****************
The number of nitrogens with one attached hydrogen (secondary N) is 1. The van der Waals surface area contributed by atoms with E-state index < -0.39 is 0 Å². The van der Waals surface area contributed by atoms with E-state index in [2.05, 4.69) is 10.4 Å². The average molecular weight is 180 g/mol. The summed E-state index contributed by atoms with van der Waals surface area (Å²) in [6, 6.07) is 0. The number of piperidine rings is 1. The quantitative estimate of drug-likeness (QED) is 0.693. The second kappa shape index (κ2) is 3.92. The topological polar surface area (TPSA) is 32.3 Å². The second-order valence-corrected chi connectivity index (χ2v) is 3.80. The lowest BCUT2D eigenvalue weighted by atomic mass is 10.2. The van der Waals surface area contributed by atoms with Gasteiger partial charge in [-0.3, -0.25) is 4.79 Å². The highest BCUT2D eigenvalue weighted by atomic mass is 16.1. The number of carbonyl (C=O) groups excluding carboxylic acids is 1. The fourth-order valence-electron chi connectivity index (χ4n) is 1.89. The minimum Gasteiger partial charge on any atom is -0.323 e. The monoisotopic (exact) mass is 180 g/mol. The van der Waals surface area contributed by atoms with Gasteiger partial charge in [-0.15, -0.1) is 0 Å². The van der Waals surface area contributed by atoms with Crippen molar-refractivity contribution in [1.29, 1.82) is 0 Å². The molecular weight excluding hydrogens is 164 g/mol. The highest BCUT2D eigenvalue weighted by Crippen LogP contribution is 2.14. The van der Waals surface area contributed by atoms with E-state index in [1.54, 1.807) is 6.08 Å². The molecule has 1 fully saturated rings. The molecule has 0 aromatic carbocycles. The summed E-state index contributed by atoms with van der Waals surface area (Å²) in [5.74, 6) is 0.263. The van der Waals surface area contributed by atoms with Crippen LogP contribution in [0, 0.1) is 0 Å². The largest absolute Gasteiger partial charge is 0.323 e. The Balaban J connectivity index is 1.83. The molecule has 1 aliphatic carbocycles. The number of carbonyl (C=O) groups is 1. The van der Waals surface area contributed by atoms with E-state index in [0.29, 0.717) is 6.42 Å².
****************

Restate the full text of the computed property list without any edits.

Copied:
The number of nitrogens with one attached hydrogen (secondary N) is 1. The van der Waals surface area contributed by atoms with E-state index < -0.39 is 0 Å². The van der Waals surface area contributed by atoms with E-state index in [2.05, 4.69) is 10.4 Å². The average molecular weight is 180 g/mol. The summed E-state index contributed by atoms with van der Waals surface area (Å²) in [6, 6.07) is 0. The number of piperidine rings is 1. The quantitative estimate of drug-likeness (QED) is 0.693. The second kappa shape index (κ2) is 3.92. The topological polar surface area (TPSA) is 32.3 Å². The second-order valence-corrected chi connectivity index (χ2v) is 3.80. The lowest BCUT2D eigenvalue weighted by atomic mass is 10.2. The van der Waals surface area contributed by atoms with Gasteiger partial charge in [-0.3, -0.25) is 4.79 Å². The highest BCUT2D eigenvalue weighted by atomic mass is 16.1. The number of carbonyl (C=O) groups excluding carboxylic acids is 1. The fourth-order valence-electron chi connectivity index (χ4n) is 1.89. The minimum Gasteiger partial charge on any atom is -0.323 e. The monoisotopic (exact) mass is 180 g/mol. The van der Waals surface area contributed by atoms with Gasteiger partial charge in [-0.15, -0.1) is 0 Å². The van der Waals surface area contributed by atoms with Crippen molar-refractivity contribution in [1.29, 1.82) is 0 Å². The molecular weight excluding hydrogens is 164 g/mol. The highest BCUT2D eigenvalue weighted by Crippen LogP contribution is 2.14. The van der Waals surface area contributed by atoms with E-state index in [1.54, 1.807) is 6.08 Å². The molecule has 1 fully saturated rings. The molecule has 0 aromatic carbocycles. The summed E-state index contributed by atoms with van der Waals surface area (Å²) in [5.74, 6) is 0.263. The van der Waals surface area contributed by atoms with Crippen LogP contribution in [0, 0.1) is 0 Å². The largest absolute Gasteiger partial charge is 0.323 e. The Balaban J connectivity index is 1.83. The molecule has 1 aliphatic carbocycles. The number of carbonyl (C=O) groups is 1. The van der Waals surface area contributed by atoms with E-state index in [0.29, 0.717) is 6.42 Å².